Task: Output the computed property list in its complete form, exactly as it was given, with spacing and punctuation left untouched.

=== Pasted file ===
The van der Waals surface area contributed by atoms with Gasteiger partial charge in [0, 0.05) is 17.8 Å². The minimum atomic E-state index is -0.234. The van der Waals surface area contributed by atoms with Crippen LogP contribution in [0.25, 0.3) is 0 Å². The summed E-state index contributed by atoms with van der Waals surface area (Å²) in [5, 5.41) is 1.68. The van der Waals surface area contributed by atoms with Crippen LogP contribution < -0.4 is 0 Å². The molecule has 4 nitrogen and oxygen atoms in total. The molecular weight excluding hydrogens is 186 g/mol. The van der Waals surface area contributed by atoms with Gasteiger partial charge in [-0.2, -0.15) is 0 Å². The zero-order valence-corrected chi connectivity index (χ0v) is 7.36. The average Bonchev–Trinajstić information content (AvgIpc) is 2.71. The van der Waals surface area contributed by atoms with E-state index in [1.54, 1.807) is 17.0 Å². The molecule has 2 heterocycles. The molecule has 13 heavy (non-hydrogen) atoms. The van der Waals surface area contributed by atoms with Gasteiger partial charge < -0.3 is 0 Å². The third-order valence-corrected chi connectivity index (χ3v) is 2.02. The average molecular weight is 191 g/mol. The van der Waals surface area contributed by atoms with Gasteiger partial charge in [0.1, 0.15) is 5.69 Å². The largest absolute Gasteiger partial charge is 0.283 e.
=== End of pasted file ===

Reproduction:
The van der Waals surface area contributed by atoms with Gasteiger partial charge in [0, 0.05) is 17.8 Å². The minimum atomic E-state index is -0.234. The van der Waals surface area contributed by atoms with Crippen LogP contribution in [0.25, 0.3) is 0 Å². The summed E-state index contributed by atoms with van der Waals surface area (Å²) in [5, 5.41) is 1.68. The van der Waals surface area contributed by atoms with Crippen LogP contribution < -0.4 is 0 Å². The molecule has 4 nitrogen and oxygen atoms in total. The molecular weight excluding hydrogens is 186 g/mol. The van der Waals surface area contributed by atoms with Gasteiger partial charge in [-0.2, -0.15) is 0 Å². The zero-order valence-corrected chi connectivity index (χ0v) is 7.36. The average Bonchev–Trinajstić information content (AvgIpc) is 2.71. The van der Waals surface area contributed by atoms with E-state index in [1.54, 1.807) is 17.0 Å². The molecule has 2 heterocycles. The molecule has 13 heavy (non-hydrogen) atoms. The van der Waals surface area contributed by atoms with Gasteiger partial charge < -0.3 is 0 Å². The third-order valence-corrected chi connectivity index (χ3v) is 2.02. The average molecular weight is 191 g/mol. The van der Waals surface area contributed by atoms with Gasteiger partial charge in [0.1, 0.15) is 5.69 Å². The largest absolute Gasteiger partial charge is 0.283 e.